Kinsale Spirits’ NFT Rare Whiskey Auction is an Industry First

Kinsale Spirits is jumping on the NFT hype train, with an upcoming rare whiskey auction. Rare whiskies always draw attention but the addition of NFTs into the equation makes this a groundbreaking auction. 

While NFT liquor auctions have occurred before, the major selling point has been the custom bottle art and not so much the quality of the spirit within. 

Kinsale Spirits is taking a different approach to NFT liquor sales by offering a rare 20-year old single malt. Opening bids start at $10,000 and reportedly mark a first for both digital currency and spirits. If $10,000 seems a bit high for a jumping-off point at a whiskey auction it should be mentioned that this is not any bottle of whiskey. 

Kinsale Spirits are set to make history

It’s not a bottle at all. 

The auction is not for a 750Ml bottle of whiskey that you could buy in stores or even a specially made container. Instead, it is for an entire cask of their top-shelf liquid gold, containing around 200 liters of the good stuff. Enough to fill around 255 regular-sized whiskey bottles.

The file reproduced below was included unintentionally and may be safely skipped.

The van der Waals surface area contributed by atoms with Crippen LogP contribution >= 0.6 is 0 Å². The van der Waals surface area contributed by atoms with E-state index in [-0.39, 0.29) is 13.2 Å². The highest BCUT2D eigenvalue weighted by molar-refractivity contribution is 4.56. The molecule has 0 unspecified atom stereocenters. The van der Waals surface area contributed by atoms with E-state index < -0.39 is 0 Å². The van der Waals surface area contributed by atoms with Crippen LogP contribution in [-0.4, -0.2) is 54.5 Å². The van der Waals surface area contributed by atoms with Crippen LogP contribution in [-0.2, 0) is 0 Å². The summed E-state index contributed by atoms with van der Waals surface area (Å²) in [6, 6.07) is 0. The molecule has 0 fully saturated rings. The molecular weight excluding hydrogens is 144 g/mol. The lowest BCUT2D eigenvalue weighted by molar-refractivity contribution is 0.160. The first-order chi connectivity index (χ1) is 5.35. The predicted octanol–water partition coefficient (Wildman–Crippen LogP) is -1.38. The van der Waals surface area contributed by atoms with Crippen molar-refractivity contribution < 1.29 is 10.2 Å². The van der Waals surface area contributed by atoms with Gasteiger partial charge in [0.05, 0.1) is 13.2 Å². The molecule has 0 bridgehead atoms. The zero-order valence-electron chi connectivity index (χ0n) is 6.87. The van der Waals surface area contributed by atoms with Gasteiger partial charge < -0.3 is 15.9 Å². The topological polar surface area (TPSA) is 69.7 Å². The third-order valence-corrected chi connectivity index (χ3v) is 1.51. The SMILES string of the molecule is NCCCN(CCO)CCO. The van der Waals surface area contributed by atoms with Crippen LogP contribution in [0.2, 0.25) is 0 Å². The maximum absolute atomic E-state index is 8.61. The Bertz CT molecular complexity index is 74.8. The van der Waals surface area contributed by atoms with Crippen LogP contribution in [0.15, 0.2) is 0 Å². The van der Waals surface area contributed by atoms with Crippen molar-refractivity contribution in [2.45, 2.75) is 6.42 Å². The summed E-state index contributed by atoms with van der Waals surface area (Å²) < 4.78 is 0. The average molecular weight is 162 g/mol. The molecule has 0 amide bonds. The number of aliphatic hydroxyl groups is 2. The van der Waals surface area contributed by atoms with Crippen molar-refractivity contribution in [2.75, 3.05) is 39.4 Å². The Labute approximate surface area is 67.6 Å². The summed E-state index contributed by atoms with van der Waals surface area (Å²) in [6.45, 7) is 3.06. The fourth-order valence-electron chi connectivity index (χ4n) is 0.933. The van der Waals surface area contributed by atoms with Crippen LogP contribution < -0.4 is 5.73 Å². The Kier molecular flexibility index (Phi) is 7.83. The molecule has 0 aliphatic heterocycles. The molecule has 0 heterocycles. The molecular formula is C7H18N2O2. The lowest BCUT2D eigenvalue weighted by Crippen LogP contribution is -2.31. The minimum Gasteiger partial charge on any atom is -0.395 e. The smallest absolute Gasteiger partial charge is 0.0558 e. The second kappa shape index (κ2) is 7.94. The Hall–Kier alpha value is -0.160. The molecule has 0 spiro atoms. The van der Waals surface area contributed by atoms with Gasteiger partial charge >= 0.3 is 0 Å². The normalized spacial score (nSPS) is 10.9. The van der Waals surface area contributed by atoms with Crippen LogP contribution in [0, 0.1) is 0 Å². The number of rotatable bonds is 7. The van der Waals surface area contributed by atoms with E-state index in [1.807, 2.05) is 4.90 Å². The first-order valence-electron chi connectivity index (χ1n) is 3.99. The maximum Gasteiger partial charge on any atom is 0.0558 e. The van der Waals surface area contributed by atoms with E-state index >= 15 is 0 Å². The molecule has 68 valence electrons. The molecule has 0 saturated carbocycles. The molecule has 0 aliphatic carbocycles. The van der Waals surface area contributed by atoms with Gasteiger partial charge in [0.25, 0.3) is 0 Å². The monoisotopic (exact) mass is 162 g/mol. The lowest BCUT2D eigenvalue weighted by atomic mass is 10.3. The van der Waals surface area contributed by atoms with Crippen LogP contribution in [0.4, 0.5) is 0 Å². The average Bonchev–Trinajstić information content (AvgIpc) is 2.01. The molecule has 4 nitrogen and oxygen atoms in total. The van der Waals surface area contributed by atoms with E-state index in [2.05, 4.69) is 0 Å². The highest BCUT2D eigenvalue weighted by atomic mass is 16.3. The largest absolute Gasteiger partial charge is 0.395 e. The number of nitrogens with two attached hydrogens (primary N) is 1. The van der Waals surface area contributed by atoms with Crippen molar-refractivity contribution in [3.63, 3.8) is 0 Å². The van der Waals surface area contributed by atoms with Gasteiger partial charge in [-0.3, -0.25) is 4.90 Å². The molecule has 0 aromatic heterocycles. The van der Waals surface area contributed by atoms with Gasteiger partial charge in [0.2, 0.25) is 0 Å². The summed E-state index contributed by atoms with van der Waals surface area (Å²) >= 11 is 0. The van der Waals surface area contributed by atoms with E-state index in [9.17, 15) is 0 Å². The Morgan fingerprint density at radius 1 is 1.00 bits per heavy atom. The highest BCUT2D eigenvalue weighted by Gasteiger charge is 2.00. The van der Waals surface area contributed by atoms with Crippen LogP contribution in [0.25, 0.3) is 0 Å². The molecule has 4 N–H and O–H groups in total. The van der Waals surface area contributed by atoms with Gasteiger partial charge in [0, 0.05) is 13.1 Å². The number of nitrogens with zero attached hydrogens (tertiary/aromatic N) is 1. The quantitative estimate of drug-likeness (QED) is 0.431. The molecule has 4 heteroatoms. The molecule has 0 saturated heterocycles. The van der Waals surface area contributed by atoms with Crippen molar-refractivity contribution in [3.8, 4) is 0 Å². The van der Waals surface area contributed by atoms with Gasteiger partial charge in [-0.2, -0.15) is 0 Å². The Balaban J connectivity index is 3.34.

The rare cask is one of the few that remain from Cooley’s original distillery in Louth. Described by the sellers as a rare piece of history, the whiskey, “Pallet No. 14730,” is from 2001 and resides in an ex-bourbon barrel. 

The listing on Opensea describes the single malt as being one of very few left in circulation. The flavor is described as beautifully smooth, with a soft, yet sweet, candy finish and fruit flavors such as sultana, red apples, and ripe bananas.

The company is using this auction not only to raise brand awareness but also to raise 60,000 euros (roughly $72,500) to fund a new gin distillery project. The company has invested around 2 million euros ($2.4 million) so far on the venture. 

In an interview with The Irish Times, co-founder of Kinsale Spirits, Ernest Cantillon, spoke about his hopes that the Asian market will drive the price. Cantillon said:

“I would be hopeful that bidders in Asia, in particular, could be interested in this. It is a rare whiskey which in itself makes it a good investment but then of course if it captures the imagination then hopefully we get many multiples of its face value.” 

Cantillon went on to say he was banking on Chinese bidding interest due to the untapped market for Irish Whiskey and Kinsale’s business relationships in the Far East.